submicroscopic


Also found in: Medical.

sub·mi·cro·scop·ic

 (sŭb′mī-krə-skŏp′ĭk)
adj.
Too small to be resolved by an optical microscope.

sub′mi·cro·scop′i·cal·ly adv.

submicroscopic

(ˌsʌbmaɪkrəˈskɒpɪk)
adj
too small to be seen through an optical microscope
ˌsubmicroˈscopically adv

sub•mi•cro•scop•ic

(ˌsʌb maɪ krəˈskɒp ɪk)

also sub`mi•cro•scop′i•cal,



adj.
too small to be seen through a microscope.
[1910–15]
sub`mi•cro•scop′i•cal•ly, adv.
Translations

submicroscopic

[ˈsʌbˌmaɪkrəsˈkɒpɪk] ADJsubmicroscópico
References in periodicals archive ?
Sudi et al., "Novel submicroscopic chromosomal abnormalities detected in autism spectrum disorder," Biological Psychiatry, vol.
Thus, there is a clearly defined relationship between the properties of concrete and the features of the structure of cement stone: increasing the number of low-basic calcium hydrosilicates as well as increasing gel content and, correspondingly, reducing capillary porosity, especially at the submicroscopic level, predetermine the increase in strength and decrease in the permeability of concrete.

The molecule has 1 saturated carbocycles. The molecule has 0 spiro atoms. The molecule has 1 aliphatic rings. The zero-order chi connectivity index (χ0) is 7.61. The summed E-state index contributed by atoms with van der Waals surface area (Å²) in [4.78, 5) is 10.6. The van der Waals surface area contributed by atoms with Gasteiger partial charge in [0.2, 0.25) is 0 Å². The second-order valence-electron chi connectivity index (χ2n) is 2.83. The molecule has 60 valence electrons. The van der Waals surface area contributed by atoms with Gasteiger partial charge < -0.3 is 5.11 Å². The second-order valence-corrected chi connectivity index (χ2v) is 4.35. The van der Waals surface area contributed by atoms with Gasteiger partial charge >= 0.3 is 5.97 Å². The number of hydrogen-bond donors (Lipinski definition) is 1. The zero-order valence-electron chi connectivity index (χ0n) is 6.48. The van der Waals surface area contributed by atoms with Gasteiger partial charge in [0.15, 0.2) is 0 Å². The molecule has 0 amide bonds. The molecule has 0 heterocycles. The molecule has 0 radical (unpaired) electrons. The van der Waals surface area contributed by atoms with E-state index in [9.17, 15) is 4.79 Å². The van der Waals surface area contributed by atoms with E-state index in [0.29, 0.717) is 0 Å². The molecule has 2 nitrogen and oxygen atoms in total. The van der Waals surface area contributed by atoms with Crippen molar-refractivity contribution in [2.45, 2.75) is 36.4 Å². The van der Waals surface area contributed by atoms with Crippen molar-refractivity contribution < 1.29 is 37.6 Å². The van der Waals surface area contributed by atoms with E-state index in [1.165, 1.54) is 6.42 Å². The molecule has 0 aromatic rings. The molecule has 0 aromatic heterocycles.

By showing the alignment of molecular bonds and submicroscopic shapes, polarized light offered a way to bridge the resolution gap between light and electron microscopy, while observing living cells.
The passive emission of submicroscopic mineral phases on plants was used to evaluate the quality of the environment.
In conclusion, the combined use of array CGH and MLPA have increased the detection rate of submicroscopic chromosomal aberrations, and is an effective and specific means to diagnose WHS and allows for the precise identification of the breakpoints and sizes of deletions.
Contract award notice: diagnostic submicroscopic gene chip to perform illumina iscan analyzer.
Among the Gobstopper's ingredients were submicroscopic particles of titanium dioxide, a substance commonly added to plastics, paint, cosmetics and sunscreen.
The greenish colour of the brecciated masses was possibly due to the secondary formation of submicroscopic chlorite.
Researchers have long known that the Moon's surface darkens over time because tiny meteorites pepper the lunar dust, momentarily flash-melting iron-bearing silicate minerals and creating submicroscopic bits of metallic iron.
We would like to note that, in this article, we do not intend to analyze the theoretical basis of the "segmentation principle" or study how visual tools help enhance learning submicroscopic processes, like enzymes under action.